Sadness is something many of us try to avoid feeling. However, as with all the pure emotions, we believe it plays an important role in life. The purpose of sadness is to help us release the pain of our loss so that we are free to find new connections and to risk love again. After identifying our loss and allowing our grief to flow we are free to find a joyful or more meaningful way of remembering, and with time to move forward in our life to form fresh connections.
Releasing our sadness grounds us and brings a life giving fluidity. Rather than rigidly ignoring our pain and sorrow and soldiering ever onwards, sadness helps us slow down and soften to the flow of our life. It allows space for us to sit with the realities of life and of human relationships.
When we cry our tears release toxins which otherwise gets stored in our body and can cause pain and ill health. When tears flow freely they leave us feeling lighter, and bring healing by allowing us to let go. They help us mourn and then move to a place where we can eventually find a joyful or more meaningful way to remember, to honour that which we have lost, and stay connected in a rich rewarding way, rather than painful, way. We believe that we are all deeply loving, deeply connected beings and will always remain connected to that which we have lost. However we have a choice as to whether to remain connected painfully or joyfully.
Sadness softens us and re-awakens a sense of trust in the flow of time, and in the possibility of healing. This can eventually bring a gentleness and acceptance to the loss so that with time we can transform what has been lost in to a memory that enriches our life. If our sadness does not get a chance to flow then we will maintain a painful or dysfunctional connection to that which we have lost, and we’ll be unable to fully re-engage with life.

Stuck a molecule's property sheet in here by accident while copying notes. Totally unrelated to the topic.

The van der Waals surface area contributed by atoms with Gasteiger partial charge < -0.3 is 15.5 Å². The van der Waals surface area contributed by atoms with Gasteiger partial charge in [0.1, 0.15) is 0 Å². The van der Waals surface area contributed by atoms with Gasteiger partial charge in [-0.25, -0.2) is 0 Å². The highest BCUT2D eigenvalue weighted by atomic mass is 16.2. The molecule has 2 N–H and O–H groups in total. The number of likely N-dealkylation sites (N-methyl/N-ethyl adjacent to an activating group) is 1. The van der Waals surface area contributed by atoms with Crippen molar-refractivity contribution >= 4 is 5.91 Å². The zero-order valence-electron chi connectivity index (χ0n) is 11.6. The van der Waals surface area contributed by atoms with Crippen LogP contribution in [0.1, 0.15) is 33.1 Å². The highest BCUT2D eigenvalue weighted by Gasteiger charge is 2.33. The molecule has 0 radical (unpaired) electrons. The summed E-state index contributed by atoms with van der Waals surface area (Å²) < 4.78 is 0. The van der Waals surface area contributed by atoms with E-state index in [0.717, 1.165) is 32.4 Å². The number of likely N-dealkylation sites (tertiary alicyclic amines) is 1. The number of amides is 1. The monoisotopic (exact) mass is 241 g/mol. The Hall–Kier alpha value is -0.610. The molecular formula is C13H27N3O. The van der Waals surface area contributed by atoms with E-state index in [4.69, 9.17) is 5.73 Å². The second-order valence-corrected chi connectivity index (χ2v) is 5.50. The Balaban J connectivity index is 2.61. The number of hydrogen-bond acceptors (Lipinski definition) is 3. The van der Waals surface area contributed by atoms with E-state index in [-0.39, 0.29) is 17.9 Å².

We believe that if we fully grieve the loss we leave space for a new, more joyful way of remembering to be found, where the good in the connection can be remembered and celebrated. This is particularly important for complicated grief when one can be left with many negative, confusing and painful memories of the person or connection that was lost.
•Loss of a loved one to suicide.
•losing a partner when they have an affair.
•Loss of a loved one when you feel responsible for your parting.
•Loss of a loved one when you feel responsible for their death.
•Loss of your country due to civil war.
It’s important that all the negative emotions, the pain and anger and mixed feelings are fully explored and released so that, with time, it is possible to remember what was meaningful, important or even joyful to us about these connections.
Sadness revitalises and rejuvenates us, connecting us deeply to ourselves, and to our emotions. Nothing has to be ‘done’ for this to happen. The emotion, (and there may be a mixture of emotions as we said earlier, not just sadness), simply needs to be allowed to flow. Although this is ‘simple’ it is not necessarily easy and many of us carry unprocessed grief from losses we have sustained in our life. We will talk further about this in our next two blogs:
–What happens if we repress our sadness?
-When sadness seems overwhelming…
“To live in this world you must be able to do three things: to love what is mortal; to hold it against your bones knowing your own life depends on it; and, when the time comes to let it go, to let it go.”
Exerpt from “In Blackwater Woods” by Mary Oliver, from American Primitive.
“Learning to accept yourself and others. To accept that what you have lost is well and truly lost forever, and that sadness is now your trusted companion. To be courageous, humble, loving and forgiving is no small task. But this is what you are to undertake if you are to find your way out of the prison of depression and never to return to it.”
Dorothy Rowe – on depression
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Watch a video about the Lover Archetype, which is the Archetype which we relate to sadness and grief.